- Avoid using other products containing fluoride (mouthwash, gels, pastes) until 4 hours after treatment. It is normal for the fluoride varnish to gradually wear off the tooth surface after treatment. The varnish can also be removed after 4 hours by brushing and flossing.
- Keep opalescence whitening system products out of reach of small children.
- Do not swallow gel or rinsed gel. The product contains peroxide and may contain fluoride; swallowing large amounts can be harmful.
- A small percentage of patients experience sensitivity with whitening. Should this occur, remove the tray and contact your dentist.
- Foods and juices high in citric acid can cause sensitivity to the teeth.
- Some patients have notices temporary discomfort of the gums, lips, throat, or tongue. Should any of these symptoms persist more than two days or progressively worsen, call your dentist. These side effects will usually subside within 1-3 days after treatment is discontinued.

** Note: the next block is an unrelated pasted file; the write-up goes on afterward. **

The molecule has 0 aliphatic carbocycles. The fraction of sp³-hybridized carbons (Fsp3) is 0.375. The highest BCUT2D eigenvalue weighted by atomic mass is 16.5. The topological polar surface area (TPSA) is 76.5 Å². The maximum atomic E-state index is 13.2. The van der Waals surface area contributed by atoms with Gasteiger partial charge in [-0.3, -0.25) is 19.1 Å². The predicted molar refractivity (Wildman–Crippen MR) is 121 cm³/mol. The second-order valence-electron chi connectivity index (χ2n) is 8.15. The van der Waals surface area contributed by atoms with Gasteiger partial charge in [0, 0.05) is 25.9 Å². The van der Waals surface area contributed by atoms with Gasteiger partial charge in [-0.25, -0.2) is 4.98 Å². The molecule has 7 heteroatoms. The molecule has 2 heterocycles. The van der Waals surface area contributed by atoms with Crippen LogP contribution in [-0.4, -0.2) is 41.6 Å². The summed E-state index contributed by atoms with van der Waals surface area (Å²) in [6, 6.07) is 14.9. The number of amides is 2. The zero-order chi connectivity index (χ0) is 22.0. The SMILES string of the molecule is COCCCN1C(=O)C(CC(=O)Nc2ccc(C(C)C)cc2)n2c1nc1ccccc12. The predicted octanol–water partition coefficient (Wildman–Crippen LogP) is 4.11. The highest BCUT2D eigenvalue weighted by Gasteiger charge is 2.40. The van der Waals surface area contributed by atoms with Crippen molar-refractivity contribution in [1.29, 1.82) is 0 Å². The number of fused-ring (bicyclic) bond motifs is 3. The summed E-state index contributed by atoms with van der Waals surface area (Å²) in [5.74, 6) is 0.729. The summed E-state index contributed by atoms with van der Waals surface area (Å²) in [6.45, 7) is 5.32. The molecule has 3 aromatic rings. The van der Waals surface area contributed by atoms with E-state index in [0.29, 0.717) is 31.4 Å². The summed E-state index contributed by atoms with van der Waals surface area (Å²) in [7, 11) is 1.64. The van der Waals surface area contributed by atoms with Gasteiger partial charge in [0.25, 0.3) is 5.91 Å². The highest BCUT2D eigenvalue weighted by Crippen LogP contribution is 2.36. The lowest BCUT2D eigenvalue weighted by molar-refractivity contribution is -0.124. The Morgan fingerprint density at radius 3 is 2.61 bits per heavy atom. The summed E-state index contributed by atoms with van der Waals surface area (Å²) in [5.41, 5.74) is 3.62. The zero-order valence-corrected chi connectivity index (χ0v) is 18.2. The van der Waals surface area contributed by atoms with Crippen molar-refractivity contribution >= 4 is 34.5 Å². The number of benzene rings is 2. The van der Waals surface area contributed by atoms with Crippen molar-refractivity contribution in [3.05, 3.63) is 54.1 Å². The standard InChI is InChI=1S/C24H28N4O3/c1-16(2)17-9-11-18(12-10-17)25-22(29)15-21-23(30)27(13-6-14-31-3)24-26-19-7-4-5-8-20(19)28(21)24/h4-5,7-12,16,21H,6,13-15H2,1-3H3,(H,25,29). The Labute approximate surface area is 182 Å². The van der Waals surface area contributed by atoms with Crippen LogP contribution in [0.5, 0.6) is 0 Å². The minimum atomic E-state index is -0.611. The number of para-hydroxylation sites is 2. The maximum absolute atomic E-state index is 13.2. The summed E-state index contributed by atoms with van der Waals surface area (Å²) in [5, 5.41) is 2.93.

- Coffee, tobacco, and other products can restain your teeth over time. Should this occur, the teeth can be rewhitened within a few nights with Opalescence whitening gel.
- Regular dental checkups and cleaning are important before and after whitening to maintain a healthy smile.
- Some old amalgam or “silver” fillings may leave a dark purple color in your whitening tray. This is normal.
- Crowns, bridges, partial dentures, veneers, and composite fillings will not whiten.
- Store whitening gel out of the sun and heat. Refrigeration is recommended. Do not freeze.
- Discard any unused whitening gel after treatment is completed.
Scaling and root planing are done when a patient has gum disease. They are two different procedures, but they are usually done at the same time. Scaling is a thorough cleaning of bacteria, and food particles from the pockets that form between gums and teeth. Scaling also removes the plaque and tartar from the surface of the teeth and from below the gum line. Planing is a thorough cleaning of the roots of the teeth. The procedure also removes bumps from the surface of the root. After a scaling and planing, your gums may be sore and irritated.
- Do not brush your teeth for the first 24 hours after treatment; after the first 24 hours you can then brush your teeth very gently with a very soft brush, after the first week, you can return to your normal brushing routine